UK Prime Minister Theresa May has recently backtracked on her proposals to increase employee representation on boards. It was an idea which had largely been confined to the wilderness of UK governance for several decades after seeing its heyday in the 1970s with the publication of the Bullock Report. Mrs May’s proposal has been lauded and criticised in equal measures, and it is unclear now whether it will be abandoned altogether or merely watered down.
Given the increasingly visible disparities between the pay of executives and employees, and a US election largely characterised by discussions over income inequality and the outsourcing of jobs overseas, it is perhaps unsurprising that the question of employee representation on boards is back in the spotlight. There is widespread sentiment that public companies are not adequately serving all their stakeholders, and that increased worker voice could in some way enhance the ‘social licence’ of companies to operate. But what are the effects of such moves on the board’s ability to oversee the business, and ultimately on shareholder value?
Two of the most frequently made objections to employee directors relate to qualifications and allegiances. Directors are typically nominated by the existing board for the experience they could bring and skill gaps they could fill on the board. There is a risk, then, of underqualified directors being appointed, and the board’s primary oversight function being subverted in favour of representativeness. Though it should be noted that in markets with more concentrated ownership structures, such as France, it is common practice for representatives of a variety of significant shareholders to sit on the board. Catastrophe has not struck yet.
There is also the question of to whom these employee directors would owe their fiduciary duty. They would presumably be primarily chosen by and accountable to employees, yet under section 172 of the Companies Act 2000, directors are entrusted with “the success of the company for the benefit of its members [shareholders] as a whole”, while “having regard” to employee interests. Indeed, in a recent green paper the government highlighted the UK’s traditional reliance on “a unitary board system where all the directors have the same set of duties, and collective responsibility applies.” Further clarity would be needed on this point, particularly regarding the extent to which employee directors should consider the sectional interests of employees, and the extent to which they are bound by confidentiality.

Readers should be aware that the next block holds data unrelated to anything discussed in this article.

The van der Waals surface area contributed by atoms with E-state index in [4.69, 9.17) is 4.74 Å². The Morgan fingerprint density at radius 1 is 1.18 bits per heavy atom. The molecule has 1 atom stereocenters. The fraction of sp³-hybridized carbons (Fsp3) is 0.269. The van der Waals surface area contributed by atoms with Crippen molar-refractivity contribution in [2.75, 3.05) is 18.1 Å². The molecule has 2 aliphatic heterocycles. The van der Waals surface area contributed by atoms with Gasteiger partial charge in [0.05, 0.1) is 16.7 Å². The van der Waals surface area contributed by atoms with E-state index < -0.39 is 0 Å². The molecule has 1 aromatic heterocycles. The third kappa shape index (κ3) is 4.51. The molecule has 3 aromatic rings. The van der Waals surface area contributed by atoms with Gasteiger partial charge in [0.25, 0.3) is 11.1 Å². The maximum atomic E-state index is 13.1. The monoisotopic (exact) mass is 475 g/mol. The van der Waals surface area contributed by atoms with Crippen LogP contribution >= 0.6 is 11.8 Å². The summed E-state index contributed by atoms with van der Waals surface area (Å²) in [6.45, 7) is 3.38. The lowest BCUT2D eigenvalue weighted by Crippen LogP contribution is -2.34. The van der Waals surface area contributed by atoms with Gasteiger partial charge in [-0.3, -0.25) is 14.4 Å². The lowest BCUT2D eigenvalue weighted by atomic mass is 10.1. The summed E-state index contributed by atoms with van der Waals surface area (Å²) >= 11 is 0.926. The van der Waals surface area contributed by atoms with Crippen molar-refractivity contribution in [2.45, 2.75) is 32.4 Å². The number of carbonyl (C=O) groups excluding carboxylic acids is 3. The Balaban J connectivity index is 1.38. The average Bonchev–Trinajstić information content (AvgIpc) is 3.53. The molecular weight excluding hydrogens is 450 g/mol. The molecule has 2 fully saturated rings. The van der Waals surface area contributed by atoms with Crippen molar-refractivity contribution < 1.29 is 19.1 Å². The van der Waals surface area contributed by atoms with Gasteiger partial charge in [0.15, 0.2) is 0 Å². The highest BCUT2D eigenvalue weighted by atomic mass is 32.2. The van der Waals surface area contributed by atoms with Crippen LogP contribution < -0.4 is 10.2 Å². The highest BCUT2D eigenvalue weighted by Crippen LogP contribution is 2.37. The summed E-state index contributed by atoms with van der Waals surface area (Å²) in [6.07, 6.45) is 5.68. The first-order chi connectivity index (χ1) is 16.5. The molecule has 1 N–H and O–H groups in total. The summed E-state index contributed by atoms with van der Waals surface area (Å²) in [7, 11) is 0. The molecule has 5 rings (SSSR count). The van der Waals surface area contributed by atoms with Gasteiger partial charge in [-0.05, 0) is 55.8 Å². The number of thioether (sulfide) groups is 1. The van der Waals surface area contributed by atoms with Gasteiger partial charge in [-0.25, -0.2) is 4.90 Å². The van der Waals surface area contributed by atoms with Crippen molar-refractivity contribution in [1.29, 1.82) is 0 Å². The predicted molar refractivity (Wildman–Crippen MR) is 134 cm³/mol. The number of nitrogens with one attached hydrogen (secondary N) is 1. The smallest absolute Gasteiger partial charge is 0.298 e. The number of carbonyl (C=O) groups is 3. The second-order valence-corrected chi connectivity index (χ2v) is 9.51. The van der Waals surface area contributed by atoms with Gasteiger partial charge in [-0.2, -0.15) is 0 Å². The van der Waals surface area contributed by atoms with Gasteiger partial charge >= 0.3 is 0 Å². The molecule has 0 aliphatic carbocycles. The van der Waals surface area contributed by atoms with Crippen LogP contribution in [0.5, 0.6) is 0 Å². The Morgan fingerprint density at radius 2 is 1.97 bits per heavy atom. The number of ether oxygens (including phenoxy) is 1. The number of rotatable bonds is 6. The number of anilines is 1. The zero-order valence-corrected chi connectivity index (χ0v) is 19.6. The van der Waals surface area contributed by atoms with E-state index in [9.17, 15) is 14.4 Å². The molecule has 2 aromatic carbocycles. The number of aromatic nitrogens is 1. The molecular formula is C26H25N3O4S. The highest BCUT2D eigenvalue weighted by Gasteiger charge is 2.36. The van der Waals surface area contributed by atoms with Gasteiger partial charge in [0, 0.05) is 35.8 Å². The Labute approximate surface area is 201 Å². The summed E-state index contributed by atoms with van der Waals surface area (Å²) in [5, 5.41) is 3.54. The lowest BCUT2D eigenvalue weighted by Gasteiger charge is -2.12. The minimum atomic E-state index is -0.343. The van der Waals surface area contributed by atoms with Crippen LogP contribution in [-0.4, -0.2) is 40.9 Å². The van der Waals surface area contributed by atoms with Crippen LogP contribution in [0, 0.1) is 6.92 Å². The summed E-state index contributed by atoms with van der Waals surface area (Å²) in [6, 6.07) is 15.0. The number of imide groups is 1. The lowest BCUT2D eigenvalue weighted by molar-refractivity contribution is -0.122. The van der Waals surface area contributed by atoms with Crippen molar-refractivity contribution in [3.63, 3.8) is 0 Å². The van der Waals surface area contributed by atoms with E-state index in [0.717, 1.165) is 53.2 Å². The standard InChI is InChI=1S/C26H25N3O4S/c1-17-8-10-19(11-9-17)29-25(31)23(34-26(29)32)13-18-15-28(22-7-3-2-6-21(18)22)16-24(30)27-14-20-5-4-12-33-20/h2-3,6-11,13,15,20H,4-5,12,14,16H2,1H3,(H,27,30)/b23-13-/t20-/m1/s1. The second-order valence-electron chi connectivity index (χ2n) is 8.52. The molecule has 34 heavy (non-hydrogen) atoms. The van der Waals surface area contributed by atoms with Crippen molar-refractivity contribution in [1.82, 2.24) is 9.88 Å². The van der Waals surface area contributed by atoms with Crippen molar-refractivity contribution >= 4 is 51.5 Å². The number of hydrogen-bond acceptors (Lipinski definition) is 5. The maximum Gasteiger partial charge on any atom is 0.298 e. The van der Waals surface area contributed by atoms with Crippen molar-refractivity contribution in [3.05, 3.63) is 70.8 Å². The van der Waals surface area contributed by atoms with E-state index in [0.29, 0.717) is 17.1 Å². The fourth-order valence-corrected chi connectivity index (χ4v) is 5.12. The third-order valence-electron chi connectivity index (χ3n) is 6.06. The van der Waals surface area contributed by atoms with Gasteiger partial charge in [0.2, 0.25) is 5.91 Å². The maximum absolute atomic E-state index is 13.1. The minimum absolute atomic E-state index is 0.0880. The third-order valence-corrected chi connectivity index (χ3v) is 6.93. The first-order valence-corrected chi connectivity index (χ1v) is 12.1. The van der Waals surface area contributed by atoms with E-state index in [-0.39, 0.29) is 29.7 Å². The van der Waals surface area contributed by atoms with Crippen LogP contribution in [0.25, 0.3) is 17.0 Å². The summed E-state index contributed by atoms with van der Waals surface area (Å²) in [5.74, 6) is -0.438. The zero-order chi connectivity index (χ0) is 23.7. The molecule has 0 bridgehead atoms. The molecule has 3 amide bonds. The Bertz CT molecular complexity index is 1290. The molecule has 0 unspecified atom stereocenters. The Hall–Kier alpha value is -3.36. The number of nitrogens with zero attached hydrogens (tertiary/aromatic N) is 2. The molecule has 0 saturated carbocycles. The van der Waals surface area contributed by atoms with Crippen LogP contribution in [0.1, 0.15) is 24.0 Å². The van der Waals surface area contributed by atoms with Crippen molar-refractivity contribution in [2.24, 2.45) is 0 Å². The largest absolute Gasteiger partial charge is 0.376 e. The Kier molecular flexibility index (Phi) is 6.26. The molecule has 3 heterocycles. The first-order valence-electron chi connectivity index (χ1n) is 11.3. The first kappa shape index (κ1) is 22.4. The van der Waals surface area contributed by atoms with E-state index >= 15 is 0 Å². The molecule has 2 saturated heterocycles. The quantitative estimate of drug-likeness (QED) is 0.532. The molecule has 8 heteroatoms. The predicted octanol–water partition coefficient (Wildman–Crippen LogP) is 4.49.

That being said, there are potential benefits to a strengthened employee voice in the boardroom. Currently the majority of information that outside directors receive on the inner workings of a company come from executives; employee representatives could provide an alternative view, enhancing non-executive directors’ ability to challenge company insiders. As a significant stakeholder in the company, the employee’s perspective and insights would likely be of value in making board decisions, and could help the long-term interests of the company. Other studies have found that employee representation can lead to reduced striking, and an improved ability to weather economic crises; moreover, the practice has been positively received by boards.
Employee directors could even be instrumental in addressing that problem with which government and shareholders alike are continually grappling – excessive executive pay. While annual binding shareholder votes on pay are likely to be introduced in the UK and France, they may not be the silver bullet that some hope for; certainly the experience in Switzerland, where salaries remain among the highest in Europe, would show that such provisions may not herald the shift that some desire. With shareholders reticent to utilise their powers in light of the potential consequences of a failed binding vote, increasing employee influence over pay through a presence in the boardroom could prompt a culture shift towards more equitable structures and quantum levels.
Ultimately, much will depend on the specifics of the proposals brought forward by the government and how they might be applied. Fully-fledged employee directors? This seems unlikely in light of May’s recent comments, and critics point to the likes of Volkswagen as a dystopian example of what can go wrong under that structure. Directors nominated by employees who cannot be drawn from the employee pool or trade unions, as in the Netherlands? Employee advisory panels, who consult and make a public statement in the annual report? Whatever form it takes, any proposal will need to incorporate that hallmark feature of British corporate governance: flexibility.